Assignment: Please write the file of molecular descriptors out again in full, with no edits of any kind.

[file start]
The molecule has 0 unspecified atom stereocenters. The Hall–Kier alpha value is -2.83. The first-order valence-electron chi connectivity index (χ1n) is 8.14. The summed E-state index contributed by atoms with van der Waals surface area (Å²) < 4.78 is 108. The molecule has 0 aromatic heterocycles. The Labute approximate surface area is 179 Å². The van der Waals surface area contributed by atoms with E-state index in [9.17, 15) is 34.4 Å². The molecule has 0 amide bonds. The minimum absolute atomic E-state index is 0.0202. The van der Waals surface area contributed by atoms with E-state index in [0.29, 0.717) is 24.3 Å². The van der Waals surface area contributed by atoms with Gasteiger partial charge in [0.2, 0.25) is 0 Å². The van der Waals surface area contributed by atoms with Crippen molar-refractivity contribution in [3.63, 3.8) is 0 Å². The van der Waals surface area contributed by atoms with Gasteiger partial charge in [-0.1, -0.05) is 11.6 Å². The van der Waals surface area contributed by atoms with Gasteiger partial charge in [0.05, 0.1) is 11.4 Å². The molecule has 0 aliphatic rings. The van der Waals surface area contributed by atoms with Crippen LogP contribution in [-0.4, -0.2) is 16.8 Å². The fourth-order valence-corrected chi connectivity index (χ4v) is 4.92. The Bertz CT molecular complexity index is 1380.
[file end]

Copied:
The molecule has 0 unspecified atom stereocenters. The Hall–Kier alpha value is -2.83. The first-order valence-electron chi connectivity index (χ1n) is 8.14. The summed E-state index contributed by atoms with van der Waals surface area (Å²) < 4.78 is 108. The molecule has 0 aromatic heterocycles. The Labute approximate surface area is 179 Å². The van der Waals surface area contributed by atoms with E-state index in [9.17, 15) is 34.4 Å². The molecule has 0 amide bonds. The minimum absolute atomic E-state index is 0.0202. The van der Waals surface area contributed by atoms with E-state index in [0.29, 0.717) is 24.3 Å². The van der Waals surface area contributed by atoms with Gasteiger partial charge in [0.2, 0.25) is 0 Å². The van der Waals surface area contributed by atoms with Crippen molar-refractivity contribution in [3.63, 3.8) is 0 Å². The van der Waals surface area contributed by atoms with Gasteiger partial charge in [-0.1, -0.05) is 11.6 Å². The van der Waals surface area contributed by atoms with Gasteiger partial charge in [0.05, 0.1) is 11.4 Å². The molecule has 0 aliphatic rings. The van der Waals surface area contributed by atoms with Crippen LogP contribution in [-0.4, -0.2) is 16.8 Å². The fourth-order valence-corrected chi connectivity index (χ4v) is 4.92. The Bertz CT molecular complexity index is 1380.